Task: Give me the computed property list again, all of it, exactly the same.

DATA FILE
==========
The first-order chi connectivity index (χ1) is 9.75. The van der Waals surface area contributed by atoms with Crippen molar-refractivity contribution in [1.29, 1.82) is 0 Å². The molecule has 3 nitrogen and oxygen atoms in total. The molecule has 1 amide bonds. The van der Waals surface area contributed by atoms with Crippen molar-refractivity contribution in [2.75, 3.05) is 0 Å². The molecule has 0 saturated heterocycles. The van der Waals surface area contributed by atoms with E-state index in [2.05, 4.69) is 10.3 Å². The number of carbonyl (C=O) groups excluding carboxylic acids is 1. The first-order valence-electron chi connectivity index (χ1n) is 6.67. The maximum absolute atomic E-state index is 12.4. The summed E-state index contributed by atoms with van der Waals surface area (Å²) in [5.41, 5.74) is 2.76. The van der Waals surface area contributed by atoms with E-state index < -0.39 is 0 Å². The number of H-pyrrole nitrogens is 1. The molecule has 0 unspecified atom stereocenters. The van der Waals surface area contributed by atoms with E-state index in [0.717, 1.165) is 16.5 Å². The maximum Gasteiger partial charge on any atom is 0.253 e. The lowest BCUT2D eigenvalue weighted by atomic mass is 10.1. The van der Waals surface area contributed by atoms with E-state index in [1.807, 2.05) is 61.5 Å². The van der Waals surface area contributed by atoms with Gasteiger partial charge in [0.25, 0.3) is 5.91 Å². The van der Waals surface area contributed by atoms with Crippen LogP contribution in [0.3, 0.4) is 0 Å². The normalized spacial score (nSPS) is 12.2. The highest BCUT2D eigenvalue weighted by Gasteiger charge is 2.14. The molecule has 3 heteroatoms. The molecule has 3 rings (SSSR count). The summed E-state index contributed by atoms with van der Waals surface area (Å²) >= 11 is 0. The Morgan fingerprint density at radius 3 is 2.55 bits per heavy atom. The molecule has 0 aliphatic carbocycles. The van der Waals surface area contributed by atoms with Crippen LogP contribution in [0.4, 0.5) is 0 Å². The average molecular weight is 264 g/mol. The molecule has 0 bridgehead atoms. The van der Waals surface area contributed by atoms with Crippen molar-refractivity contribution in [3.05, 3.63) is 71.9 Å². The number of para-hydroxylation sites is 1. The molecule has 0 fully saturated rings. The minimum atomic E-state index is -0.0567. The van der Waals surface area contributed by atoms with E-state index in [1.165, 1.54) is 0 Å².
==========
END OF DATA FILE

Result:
The first-order chi connectivity index (χ1) is 9.75. The van der Waals surface area contributed by atoms with Crippen molar-refractivity contribution in [1.29, 1.82) is 0 Å². The molecule has 3 nitrogen and oxygen atoms in total. The molecule has 1 amide bonds. The van der Waals surface area contributed by atoms with Crippen molar-refractivity contribution in [2.75, 3.05) is 0 Å². The molecule has 0 saturated heterocycles. The van der Waals surface area contributed by atoms with E-state index in [2.05, 4.69) is 10.3 Å². The number of carbonyl (C=O) groups excluding carboxylic acids is 1. The first-order valence-electron chi connectivity index (χ1n) is 6.67. The maximum absolute atomic E-state index is 12.4. The summed E-state index contributed by atoms with van der Waals surface area (Å²) in [5.41, 5.74) is 2.76. The van der Waals surface area contributed by atoms with E-state index < -0.39 is 0 Å². The number of H-pyrrole nitrogens is 1. The molecule has 0 unspecified atom stereocenters. The van der Waals surface area contributed by atoms with E-state index in [0.717, 1.165) is 16.5 Å². The maximum Gasteiger partial charge on any atom is 0.253 e. The lowest BCUT2D eigenvalue weighted by atomic mass is 10.1. The van der Waals surface area contributed by atoms with E-state index in [1.807, 2.05) is 61.5 Å². The van der Waals surface area contributed by atoms with Gasteiger partial charge in [0.25, 0.3) is 5.91 Å². The van der Waals surface area contributed by atoms with Crippen LogP contribution in [0.3, 0.4) is 0 Å². The normalized spacial score (nSPS) is 12.2. The highest BCUT2D eigenvalue weighted by Gasteiger charge is 2.14. The molecule has 3 heteroatoms. The molecule has 3 rings (SSSR count). The summed E-state index contributed by atoms with van der Waals surface area (Å²) >= 11 is 0. The Morgan fingerprint density at radius 3 is 2.55 bits per heavy atom. The molecule has 0 aliphatic carbocycles. The van der Waals surface area contributed by atoms with Crippen LogP contribution in [0.4, 0.5) is 0 Å². The average molecular weight is 264 g/mol. The molecule has 0 bridgehead atoms. The van der Waals surface area contributed by atoms with Crippen molar-refractivity contribution in [3.05, 3.63) is 71.9 Å². The number of para-hydroxylation sites is 1. The molecule has 0 fully saturated rings. The minimum atomic E-state index is -0.0567. The van der Waals surface area contributed by atoms with E-state index in [1.165, 1.54) is 0 Å².